Author Archives: marc9

Christopher C. Kraft 1924–2019: A Miscellaneous Retrospective and Tribute, Including His Virginia Tech Connection, His Papers, and . . . the Story of a Close Call

In the couple of weeks since the passing of Christopher Kraft, there have been many well-deserved tributes to a life of historic and significant scientific and technical achievement. As many folks may know, he joined the NASA Space Task Group in Novemb… Continue reading

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Special Collections to the Rescue: In a Small Way, We Do That, Too!

About two months ago, while staffing the front desk at Special Collections, I took an interesting phone call. A woman called to ask if we really had copies of Ragsdale’s Original Scientific Course of Candy Manufacturing Instructions and, if we did, cou… Continue reading

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A New Group for Archivists of this Region

This year, a new standing committee will be making an appearance at the annual meeting of the Appalachian Studies Association (ASA), to be held next month at the University of North Carolina, Asheville (UNCA). There has been no formal organization of A… Continue reading

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Freiheit für Angela Davis . . . and So Much More: The Black History Pamphlet Collection

                                  Many times over the course of this blog either I or one of my colleagues has written about an aspect of the job of being an archivist that can best be described as “discovery.” Typically, we find something … Continue reading Freiheit für Angela Davis . . . and So Much More: The Black History Pamphlet Collection Continue reading

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To Boldly Go Where No. . . .

Cue Shatner’s voice over. Done. Ready to bring up the music. (Maybe we can hear it already.) “. . . where no man has gone before.” (Yes, he really did say that. It was 1966, after all.) On the 8th of September, a Thursday night, on NBC, and after Ron Ely had his premier appearance … Continue reading To Boldly Go Where No. . . . Continue reading

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American Song: A Sign of the (War)Times

Did you hear? (Of course, you did.) Bob Dylan won the Nobel Prize in Literature a few weeks ago. As the Nobel committee wrote, it awarded the prize to Dylan “for having created new poetic expressions within the great American song tradition.” That is a mighty step up for an already valued and valuable tradition […] Continue reading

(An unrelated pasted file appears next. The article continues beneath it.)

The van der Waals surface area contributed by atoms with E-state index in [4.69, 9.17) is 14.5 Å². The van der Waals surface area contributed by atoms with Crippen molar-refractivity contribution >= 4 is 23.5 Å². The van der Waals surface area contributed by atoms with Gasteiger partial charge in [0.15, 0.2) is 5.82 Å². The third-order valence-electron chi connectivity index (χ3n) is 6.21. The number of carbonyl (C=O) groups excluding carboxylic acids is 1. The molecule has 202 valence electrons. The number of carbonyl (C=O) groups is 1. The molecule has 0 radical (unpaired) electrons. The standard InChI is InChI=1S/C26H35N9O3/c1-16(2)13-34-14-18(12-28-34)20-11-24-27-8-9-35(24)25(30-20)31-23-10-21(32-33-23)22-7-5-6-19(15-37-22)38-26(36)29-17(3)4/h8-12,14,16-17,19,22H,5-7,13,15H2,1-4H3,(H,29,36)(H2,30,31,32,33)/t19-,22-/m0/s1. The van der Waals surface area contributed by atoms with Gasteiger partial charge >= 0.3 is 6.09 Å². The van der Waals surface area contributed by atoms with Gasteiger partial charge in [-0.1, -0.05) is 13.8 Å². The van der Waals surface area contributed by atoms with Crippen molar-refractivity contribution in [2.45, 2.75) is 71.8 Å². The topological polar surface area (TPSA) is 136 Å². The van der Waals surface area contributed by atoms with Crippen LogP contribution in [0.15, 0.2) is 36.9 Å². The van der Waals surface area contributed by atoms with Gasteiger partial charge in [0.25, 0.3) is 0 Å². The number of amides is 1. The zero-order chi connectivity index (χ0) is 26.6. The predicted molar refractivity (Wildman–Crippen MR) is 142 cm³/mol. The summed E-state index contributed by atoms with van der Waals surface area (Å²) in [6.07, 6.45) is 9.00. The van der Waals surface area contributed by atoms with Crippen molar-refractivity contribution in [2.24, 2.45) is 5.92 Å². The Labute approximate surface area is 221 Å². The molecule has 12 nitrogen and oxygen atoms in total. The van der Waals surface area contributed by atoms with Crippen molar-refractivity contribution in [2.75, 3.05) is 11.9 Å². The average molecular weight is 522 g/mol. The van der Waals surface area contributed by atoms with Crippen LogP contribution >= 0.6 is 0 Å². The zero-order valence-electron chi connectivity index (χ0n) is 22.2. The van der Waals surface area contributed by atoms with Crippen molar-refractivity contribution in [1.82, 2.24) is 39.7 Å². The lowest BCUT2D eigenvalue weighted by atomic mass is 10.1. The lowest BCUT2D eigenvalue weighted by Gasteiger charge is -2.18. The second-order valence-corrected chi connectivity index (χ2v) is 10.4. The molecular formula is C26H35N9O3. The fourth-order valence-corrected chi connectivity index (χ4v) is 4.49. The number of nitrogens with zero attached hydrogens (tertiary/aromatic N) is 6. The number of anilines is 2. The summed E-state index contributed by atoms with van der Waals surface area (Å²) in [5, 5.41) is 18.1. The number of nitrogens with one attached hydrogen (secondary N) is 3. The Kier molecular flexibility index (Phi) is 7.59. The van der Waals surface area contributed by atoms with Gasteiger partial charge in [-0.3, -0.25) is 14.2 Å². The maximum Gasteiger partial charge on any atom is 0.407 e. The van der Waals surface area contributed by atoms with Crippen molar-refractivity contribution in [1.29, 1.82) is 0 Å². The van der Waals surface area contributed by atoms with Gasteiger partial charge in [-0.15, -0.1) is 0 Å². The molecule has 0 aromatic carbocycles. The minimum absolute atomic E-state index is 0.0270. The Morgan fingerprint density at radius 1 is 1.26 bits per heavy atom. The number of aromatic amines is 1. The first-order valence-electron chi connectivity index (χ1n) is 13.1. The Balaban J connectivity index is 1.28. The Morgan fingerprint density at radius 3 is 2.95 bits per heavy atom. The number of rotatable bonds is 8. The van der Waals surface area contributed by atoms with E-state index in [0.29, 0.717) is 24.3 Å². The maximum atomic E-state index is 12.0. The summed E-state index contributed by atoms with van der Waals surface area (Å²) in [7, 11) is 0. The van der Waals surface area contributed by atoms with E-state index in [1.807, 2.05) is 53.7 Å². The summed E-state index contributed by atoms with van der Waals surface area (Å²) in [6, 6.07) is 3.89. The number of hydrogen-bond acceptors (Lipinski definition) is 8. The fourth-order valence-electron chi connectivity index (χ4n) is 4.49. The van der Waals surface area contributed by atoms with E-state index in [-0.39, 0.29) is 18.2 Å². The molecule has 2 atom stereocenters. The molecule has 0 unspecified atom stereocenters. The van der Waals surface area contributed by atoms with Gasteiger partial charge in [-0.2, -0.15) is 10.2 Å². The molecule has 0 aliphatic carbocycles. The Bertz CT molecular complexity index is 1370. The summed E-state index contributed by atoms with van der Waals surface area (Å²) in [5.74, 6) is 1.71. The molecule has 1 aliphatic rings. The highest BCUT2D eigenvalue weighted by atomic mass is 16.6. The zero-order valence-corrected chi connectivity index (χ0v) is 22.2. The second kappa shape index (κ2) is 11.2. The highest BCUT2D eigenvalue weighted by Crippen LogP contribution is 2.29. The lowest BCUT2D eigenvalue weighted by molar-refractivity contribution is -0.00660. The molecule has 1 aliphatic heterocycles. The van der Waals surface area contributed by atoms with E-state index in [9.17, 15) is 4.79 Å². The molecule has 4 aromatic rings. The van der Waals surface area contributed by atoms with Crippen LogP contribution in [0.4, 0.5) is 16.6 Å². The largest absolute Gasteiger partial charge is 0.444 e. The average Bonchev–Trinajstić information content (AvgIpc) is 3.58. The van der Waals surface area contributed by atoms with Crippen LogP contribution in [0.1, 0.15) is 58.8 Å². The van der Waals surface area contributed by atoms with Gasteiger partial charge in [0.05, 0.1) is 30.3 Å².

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In Support of the Veterans in Society NEH Summer Institute

For months, co-directors Jim Dubinsky of the English Department and Bruce Pencek of the Library, along with Heidi Nobles have been working to plan and seeking to provide for every detail necessary to make this three-week long NEH-supported Summer Institute for College and University Teachers a reality. This past Monday (the 11th) was the first […] Continue reading

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The American Woods . . . the 19th Century . . . and Beyond

Some of us carry around images or a sensibility of the 19th century, often for no other reason than to be able to see or hear something and to instantly be able to say, “Ahh, that’s soooo 19th century.” OK, maybe not many of us. For one friend of mine, the slow-moving Connecticut River on […] Continue reading

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The Flying Man: 18th-century style

One of the great things about working in a place like Special Collections is that “discovery” can be an everyday occurrence. I’ve written at this blog—either obliquely or directly—about this dimension of the job, as have many of my colleagues. Whether the find is a promotional flyer for D.W. Griffith’s Birth of a Nation, a […] Continue reading

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